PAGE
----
Young student is mapping the way for women to geomatics

At the age of 23, Zimbabwean geomatics student Letwin Pondo was the youngest participant at two geospatial conferences in Italy earlier this year. She is a fourth-year undergraduate student in the department of surveying and geomatics at Zimbabwe’s Midlands State University (MSU).

It did not come as a surprise that Pondo, young as she is, was chosen to represent Zimbabwe’s mapping communities and open-source users at the conferences. The student is the co-founder of African Surveyors Connect, the national point of contact for Women in the Geospatial Space, the administrator of the Zimbabwe Institute of Geomatics’ secretariat, and co-leader of the Volunteer Community Surveyor Program – a branch of the International Federation of Surveyors.

She also runs #SheSpeaksSpatial, an initiative that encourages women to participate in the geospatial sector. As the administrator of the Zimbabwe Institute of Geomatics, she helps to compile reports for the youth network and hosts GeoChat sessions.

Pondo’s involvement in the field of geomatics received a further boost as she flew to Italy in August to attend the State of the Map 2022 and the Open Source Software for Geospatial (FOSS4G), both in Florence.

Conferences led to new initiatives

Her role in Women in Geospatial Space is to recruit more women into the network, share opportunities with them, organise events that motivate, encourage and empower women and boost their confidence in this industry.

Pondo told University World News that attending international conferences has empowered her to start some of the initiatives she is running.

Pondo said she always wanted challenges and, as a female student, she wants to tread where few women have gone to prove that women are just as competent as men. She said she realised that women generally have fears when it comes to science, technology and engineering because society taught them to “keep it low” and let the gentlemen lead. Pondo said that, when women try to lead, some men oppress them; they’re taken advantage of and looked down upon and, therefore, choose careers they feel are meant for women. But she was going to break out of that mould.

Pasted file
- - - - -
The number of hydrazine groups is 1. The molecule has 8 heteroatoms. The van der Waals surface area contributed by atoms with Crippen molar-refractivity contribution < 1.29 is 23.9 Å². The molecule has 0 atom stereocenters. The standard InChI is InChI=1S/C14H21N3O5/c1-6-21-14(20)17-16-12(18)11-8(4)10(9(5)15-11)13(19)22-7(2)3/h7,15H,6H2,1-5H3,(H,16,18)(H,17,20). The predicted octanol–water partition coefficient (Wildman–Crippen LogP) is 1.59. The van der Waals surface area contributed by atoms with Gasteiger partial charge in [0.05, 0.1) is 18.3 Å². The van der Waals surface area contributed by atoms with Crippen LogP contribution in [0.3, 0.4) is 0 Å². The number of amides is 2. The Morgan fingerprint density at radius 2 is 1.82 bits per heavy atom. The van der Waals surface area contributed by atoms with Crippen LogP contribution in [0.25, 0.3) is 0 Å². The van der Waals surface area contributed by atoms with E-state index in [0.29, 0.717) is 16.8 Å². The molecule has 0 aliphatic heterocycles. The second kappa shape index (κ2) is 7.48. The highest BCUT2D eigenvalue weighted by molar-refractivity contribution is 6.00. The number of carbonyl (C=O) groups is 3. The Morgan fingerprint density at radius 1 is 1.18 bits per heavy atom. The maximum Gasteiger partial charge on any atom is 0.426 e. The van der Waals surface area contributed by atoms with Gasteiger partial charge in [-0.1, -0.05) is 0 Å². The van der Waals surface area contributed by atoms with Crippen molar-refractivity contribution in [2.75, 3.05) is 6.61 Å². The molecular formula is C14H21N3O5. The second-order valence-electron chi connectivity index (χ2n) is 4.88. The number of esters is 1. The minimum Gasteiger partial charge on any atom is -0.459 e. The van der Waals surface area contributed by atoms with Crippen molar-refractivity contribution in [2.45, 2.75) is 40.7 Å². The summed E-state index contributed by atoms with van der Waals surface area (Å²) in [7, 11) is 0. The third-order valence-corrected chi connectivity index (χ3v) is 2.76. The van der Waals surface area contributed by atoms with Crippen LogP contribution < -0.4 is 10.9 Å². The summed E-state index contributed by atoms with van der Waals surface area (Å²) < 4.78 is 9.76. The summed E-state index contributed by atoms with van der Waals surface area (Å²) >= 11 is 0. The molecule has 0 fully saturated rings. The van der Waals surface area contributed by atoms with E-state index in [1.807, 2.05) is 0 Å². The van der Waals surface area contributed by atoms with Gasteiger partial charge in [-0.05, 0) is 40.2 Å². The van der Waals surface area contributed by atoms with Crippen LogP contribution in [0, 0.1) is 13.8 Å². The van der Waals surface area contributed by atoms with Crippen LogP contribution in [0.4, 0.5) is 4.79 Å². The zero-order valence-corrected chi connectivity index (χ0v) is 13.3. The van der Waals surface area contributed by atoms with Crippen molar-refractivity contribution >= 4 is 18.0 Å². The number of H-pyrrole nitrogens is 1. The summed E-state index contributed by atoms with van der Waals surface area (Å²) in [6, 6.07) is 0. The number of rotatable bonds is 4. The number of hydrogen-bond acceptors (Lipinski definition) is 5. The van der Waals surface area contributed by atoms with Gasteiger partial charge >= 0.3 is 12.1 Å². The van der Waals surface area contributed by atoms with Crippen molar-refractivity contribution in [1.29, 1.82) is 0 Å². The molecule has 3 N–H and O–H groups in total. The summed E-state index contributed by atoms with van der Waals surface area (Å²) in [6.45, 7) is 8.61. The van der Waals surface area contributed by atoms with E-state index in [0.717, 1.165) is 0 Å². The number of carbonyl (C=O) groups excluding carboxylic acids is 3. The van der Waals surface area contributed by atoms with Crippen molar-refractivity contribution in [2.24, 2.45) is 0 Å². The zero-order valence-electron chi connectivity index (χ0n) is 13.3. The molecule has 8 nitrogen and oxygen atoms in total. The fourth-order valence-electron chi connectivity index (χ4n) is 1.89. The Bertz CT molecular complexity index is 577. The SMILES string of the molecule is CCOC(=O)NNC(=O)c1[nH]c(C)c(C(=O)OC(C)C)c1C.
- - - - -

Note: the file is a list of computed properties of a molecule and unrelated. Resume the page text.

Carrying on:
Mapping no longer a man’s world

“I have always wanted to do what men think only they can do. Couple this with my love for maps, cartography, curiosity about land laws and policies, surveying, and geomatics was the best way to go for me,” she said.

“In August, I was one of the grantees of the [Italian] conferences and the only Zimbabwean. The conferences are attended by those in the geospatial field who use open-source software. State of the Map mainly centres on the OpenStreetMap (STET) (OSM) and is organised by the OpenStreetMap Foundation. People who use OSM and OSM-related apps, and developers of OSM-linked apps get to showcase their work, share research findings, and how they’re using open data and open sources. Ideas are shared and collaborations formed. Networking is on top.”

She said students must always strive to attend such international conferences to rub shoulders with those who are already in the industries they are training for.

Pondo said the experience was overwhelming and exciting at the same time, getting to see people that she has interacted with online only, or those she follows on social media because of the great work they do in the industry or because they are her role models.